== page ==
Is This Your First Doctors Office Visit? Here's What To Bring

Posted on: 30 December 2019

It's your first appointment with a new provider. What should you bring to the doctors' office? Before you arrive, take a look at the top documents you'll need for this visit.

Health Insurance Cards

Don't assume the office staff can use your insurance group or policy number to access your information. Many medical providers require a hard copy of the card before service — especially if this is your first visit to the office.

If you have a primary and secondary insurance carrier, bring both cards. Not only will the cards provide proof of insurance, but they may also tell the office staff if you have a copay and how much to charge. This allows you to pay what you owe upfront, instead of waiting for a bill.

Picture Identification

Along with your insurance card, some providers ask to see a valid form of ID. The name on your ID should match the name on the insurance card and any other documents you bring to the visit. If you don't have a current, valid driver's license, ask the office staff what other forms of identification are acceptable. These may include a state-issued ID card or a passport.

Medication List

The doctor will need to know what medications you currently take. If you're on several medications and aren't sure if you'll remember the entire list, write it down or save it to your phone. Include both prescription and over the counter medications you take regularly as well as dietary supplements and vitamins.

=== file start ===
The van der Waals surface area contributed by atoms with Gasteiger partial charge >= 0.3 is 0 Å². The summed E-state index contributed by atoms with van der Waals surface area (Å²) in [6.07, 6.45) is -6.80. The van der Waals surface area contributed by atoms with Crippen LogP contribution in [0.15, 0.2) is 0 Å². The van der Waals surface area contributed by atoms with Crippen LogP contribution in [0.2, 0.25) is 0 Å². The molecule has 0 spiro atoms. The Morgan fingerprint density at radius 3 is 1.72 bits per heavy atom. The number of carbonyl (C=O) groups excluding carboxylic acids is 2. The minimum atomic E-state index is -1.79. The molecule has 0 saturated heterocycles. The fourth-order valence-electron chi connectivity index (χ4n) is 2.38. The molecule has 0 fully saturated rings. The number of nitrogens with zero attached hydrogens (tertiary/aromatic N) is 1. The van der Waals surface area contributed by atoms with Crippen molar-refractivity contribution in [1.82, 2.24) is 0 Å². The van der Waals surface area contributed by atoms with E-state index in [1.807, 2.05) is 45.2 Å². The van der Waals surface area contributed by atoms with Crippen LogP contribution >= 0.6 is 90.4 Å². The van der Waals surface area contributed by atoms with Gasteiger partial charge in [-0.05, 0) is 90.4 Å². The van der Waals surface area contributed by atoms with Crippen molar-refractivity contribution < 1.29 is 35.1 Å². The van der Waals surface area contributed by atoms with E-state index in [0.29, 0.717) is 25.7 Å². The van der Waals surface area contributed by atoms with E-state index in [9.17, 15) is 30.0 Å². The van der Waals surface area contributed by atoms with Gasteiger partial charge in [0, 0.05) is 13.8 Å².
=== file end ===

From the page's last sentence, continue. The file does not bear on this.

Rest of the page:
Medical History

Like medications, your full health history isn't always easy to remember. Before your doctor office visit, write down:

  • Your family history. Include your parents', grandparents', and siblings' chronic conditions, illnesses, and other health-related information Ask the office staff how much detail you need to provide.
  • Your past surgeries. Include the type of surgery, date, and outcome.
  • Your pregnancies. If you're a woman, include all past pregnancies and deliveries.
  • Your chronic conditions. If you have chronic conditions, such as heart disease or diabetes, include each issue in your medical history.
  • Your vaccinations. The doctor may need the dates and types of all of the immunizations you've already had. If you've had an illness instead of the vaccine (such as chickenpox), include this information too.
  • Your recent tests. If you've had recent diagnostic testing, bring the results.

Many doctors' offices will provide you with a pre-visit questionnaire. This may provide space for your medical history or include yes/no questions about your health — both past and present. Along with your medical history, your medication list, ID, and insurance card can make the first visit go smoothly and save you valuable appointment time.